In December 2010 I received an email from Black Biscuit – a band formed by a couple of guys who’ve been playing hockey together and making music since high school.  They’d discovered REAL GONE via my rather negative, overtly opinionated Quakers On Probation review and asked if I’d mind giving their album a similarly honest appraisal.  The lightweight tone of their message suggested they weren’t a completely serious band, and a visit to their MySpace page where they claim that the band was a result of “numerous hockey-related head injuries of the three frontmen” helped confirm my theory.

There’s a difference between being a joke/novelty band and just not taking things seriously, though, as ‘Blueline’ proves.  Granted, there are a couple of songs which were possibly written to amuse, but most of the album is made up of alt-rock tunes, played too slowly and – in some cases – very badly.

‘Surfin’ in Afghanistan’ is their most obvious attempt at writing amusing material. It employs a rudimentary surf rock musical motif, against which a croony vocal tells a tale of surfing disappointment, leading to being tied up by extremists.  Although it’s easy for the listener to understand what Black Biscuit are attempting here, it’s not something you’d listen to more than a couple of times.  ‘Robbie The Robot’ sounds like a bad impersonation of early Soul Asylum, with additional annoying croony vocals thrown in for good measure.   Not that entertaining to start with, and after a couple of spins, once again, it’s hard to imagine anyone coming back for more.   ‘Don’t Touch My Cigarettes’ is an ode to never giving up smoking, delivered in an early J. Geils Band style.  Its simplicity makes it one of the album’s better numbers, but Black Biscuit lack the energy of those they’re attempting to emulate.

Due to a lack of musical sharpness, most of Black Biscuit’s material completely misses the mark.  ‘Gun For Hire’ is sludgy with a tuneless vocal and an even worse guitar solo (although I suspect this was tuneless on purpose).  It’s obvious where the hook is, but the vocal style makes the song unlistenable.  The country rock vibe of ‘Suburbs’ has the feel of a Cowboy Mouth cast-off…but only if that great band got hit on the head and forgot how to write anything melodic.  If there’s anything to be learnt here it’s that three part harmonies shouldn’t be attempted by non-singers.  ‘Say Goodbye’ is better, but Black Biscuit don’t really deserve any credit, since it’s memorable parts are a total rip off  of The Beatles’ ‘No Reply’, twisting it into something which sounds like a bad wedding band along the way (with an appalling lead vocal to boot).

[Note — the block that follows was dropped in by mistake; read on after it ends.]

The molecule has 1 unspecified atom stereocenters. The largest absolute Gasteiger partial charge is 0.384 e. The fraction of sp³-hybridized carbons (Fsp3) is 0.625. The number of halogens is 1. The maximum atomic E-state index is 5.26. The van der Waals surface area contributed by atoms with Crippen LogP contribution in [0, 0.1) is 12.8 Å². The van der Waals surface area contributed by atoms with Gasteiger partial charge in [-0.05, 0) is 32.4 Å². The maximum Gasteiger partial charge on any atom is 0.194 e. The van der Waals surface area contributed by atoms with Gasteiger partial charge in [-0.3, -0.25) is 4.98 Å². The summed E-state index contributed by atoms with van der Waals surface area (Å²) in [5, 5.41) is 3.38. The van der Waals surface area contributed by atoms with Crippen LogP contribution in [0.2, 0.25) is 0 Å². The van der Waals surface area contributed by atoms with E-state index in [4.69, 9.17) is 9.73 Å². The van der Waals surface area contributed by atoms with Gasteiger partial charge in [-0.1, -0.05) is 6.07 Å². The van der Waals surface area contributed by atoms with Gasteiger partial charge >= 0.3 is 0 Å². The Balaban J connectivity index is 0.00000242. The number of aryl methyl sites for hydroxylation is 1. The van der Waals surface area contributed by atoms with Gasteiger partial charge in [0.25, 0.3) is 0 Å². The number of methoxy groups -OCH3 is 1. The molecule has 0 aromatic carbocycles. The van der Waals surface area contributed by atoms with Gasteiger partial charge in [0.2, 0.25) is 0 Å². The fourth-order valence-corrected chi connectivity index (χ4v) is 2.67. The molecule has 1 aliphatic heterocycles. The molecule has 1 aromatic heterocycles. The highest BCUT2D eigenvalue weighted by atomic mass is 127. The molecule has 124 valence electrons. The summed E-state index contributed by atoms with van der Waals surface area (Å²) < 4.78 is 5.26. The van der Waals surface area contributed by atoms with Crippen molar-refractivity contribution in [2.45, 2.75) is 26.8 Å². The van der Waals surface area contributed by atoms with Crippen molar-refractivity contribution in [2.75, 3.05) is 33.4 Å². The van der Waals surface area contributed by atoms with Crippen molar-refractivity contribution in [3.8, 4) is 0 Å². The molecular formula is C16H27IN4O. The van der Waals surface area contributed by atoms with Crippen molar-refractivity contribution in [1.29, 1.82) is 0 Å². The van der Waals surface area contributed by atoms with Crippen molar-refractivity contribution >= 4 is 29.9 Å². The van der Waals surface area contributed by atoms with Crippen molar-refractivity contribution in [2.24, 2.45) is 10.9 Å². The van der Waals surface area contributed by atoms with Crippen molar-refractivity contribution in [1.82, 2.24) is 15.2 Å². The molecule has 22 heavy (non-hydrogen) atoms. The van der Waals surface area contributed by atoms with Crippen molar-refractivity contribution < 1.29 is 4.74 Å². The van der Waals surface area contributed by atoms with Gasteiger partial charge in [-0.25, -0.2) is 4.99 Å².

During ‘With You’, Johnny Maxwell breaks into a decent bass solo. However, it’s stuck in the middle of a rather busy number which melds a Minneapolis style alt-rock sound with a slightly garage feel, and as such, that bass work feels a little out of place.  It’s one of the only moments where this album manages to claw its way out of musical despair, and for that, I’m briefly thankful.  Maxwell is clearly the only band member with any real musical ability.

Sadly, the bulk of Black Biscuit’s songs are either middling or forgettable.  Even their fun stuff isn’t too much fun.  Presented with this mish-mash of demo-quality recordings and half-baked ideas, I don’t really know what the band was thinking.  Simply put, ‘Blueline’ is a bad record.  I hope their collective hockey skills fare better than this.

January 2011